When the President of Bolivia, Evo Morales, nationalized a few of the country's very large mines, he threw out the foreign operators who had put in all the infrastructure, and invested all the money in digging up those resources. These foreign investment companies, as well as the companies that were running the operations lost everything, and they were paying royalties and taxes to the Bolivian government under contract.
Evo Morales claimed in a speech that those resources belonged to the Bolivian people, specifically the Native Bolivian People, and native Indians of that land. Likewise, he said that the money that was generated from the minerals that were taken from those mines belongs to the Bolivian people, and the money generated should be used to help them live better lives, not to the profiteers of foreign companies.
This sent shock waves throughout the foreign investment community, and Bolivia was quickly taken off the short list of foreign countries to invest in. It turns out that when Bolivia took over these mines and kicked out the foreigners, they didn't know enough about the mining industry to make the Mines efficient enough to turn a profit.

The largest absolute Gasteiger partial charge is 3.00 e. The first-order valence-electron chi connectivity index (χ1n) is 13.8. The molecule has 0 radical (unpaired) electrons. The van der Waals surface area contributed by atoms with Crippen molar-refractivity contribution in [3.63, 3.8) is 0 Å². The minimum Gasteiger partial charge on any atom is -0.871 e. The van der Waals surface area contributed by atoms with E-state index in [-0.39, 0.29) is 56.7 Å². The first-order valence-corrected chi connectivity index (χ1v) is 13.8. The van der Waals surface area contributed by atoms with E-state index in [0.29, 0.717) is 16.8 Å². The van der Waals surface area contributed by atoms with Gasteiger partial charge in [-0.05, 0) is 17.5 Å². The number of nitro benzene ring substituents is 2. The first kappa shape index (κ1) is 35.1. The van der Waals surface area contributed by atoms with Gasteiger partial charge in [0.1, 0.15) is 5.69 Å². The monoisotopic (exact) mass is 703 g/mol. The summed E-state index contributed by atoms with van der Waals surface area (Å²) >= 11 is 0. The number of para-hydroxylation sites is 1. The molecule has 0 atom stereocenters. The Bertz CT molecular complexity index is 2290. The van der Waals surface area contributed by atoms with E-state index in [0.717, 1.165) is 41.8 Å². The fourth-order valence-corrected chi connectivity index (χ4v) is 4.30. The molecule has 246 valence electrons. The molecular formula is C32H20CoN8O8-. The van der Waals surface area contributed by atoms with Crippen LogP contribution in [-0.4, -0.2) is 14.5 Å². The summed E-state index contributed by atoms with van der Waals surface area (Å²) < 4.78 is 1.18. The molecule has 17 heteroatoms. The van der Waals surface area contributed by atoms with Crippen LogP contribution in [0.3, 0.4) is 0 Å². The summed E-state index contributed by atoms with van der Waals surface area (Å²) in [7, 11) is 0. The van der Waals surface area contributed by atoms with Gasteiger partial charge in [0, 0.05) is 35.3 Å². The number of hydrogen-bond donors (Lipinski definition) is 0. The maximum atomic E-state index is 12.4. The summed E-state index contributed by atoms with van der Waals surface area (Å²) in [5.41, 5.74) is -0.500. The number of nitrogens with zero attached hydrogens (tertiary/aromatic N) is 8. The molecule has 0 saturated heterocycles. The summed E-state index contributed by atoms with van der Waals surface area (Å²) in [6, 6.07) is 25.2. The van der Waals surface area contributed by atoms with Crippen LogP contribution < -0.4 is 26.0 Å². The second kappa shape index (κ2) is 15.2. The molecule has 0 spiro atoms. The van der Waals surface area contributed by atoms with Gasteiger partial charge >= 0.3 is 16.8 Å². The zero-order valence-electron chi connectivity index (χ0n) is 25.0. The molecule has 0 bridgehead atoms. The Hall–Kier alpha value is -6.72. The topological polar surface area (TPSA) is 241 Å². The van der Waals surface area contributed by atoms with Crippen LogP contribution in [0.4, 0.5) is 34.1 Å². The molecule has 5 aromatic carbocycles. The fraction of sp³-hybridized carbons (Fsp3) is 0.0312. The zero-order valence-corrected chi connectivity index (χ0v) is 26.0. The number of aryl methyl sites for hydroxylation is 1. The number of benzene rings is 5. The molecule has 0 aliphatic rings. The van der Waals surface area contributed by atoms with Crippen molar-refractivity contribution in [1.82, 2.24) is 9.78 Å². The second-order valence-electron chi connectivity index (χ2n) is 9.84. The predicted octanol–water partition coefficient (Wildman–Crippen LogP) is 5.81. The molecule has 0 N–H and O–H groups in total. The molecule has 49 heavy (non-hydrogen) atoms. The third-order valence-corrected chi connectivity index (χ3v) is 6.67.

In the meanwhile, Evo Morales had promised the Bolivian People that by taking over the mines they could afford to pay for services to the people by the government. Now, the President of Bolivia is running for re-election and many of the peasants have taken over other small mines, claiming that they own them.
This is causing a new set of shock waves, and yet, nothing is being done. It looks like the president of Bolivia has started something that he can't finish now, and so close to the election he doesn't say a word.
According to Reuters Newswire; "ANALYSIS-Bolivia's Morales turns blind eye to mine seizures," Thu Oct 15, 2009, By Diego Ore; "Dozens of mine seizures by peasant farmers are adding to the woes of Bolivia's dilapidated mining industry, but the leftist government is unlikely to crack down on squatters ahead of a presidential election."
It looks as if the socialist tactics have given rise to the mobs in Bolivia, and this seems to be foreshadowing of things to come. Bolivia is definitely at a cross roads, and although the country was once a rising star of South America, things are not looking too good these days. Even as rogue communist and socialist nations move in to make deals with the current government. Please consider all this.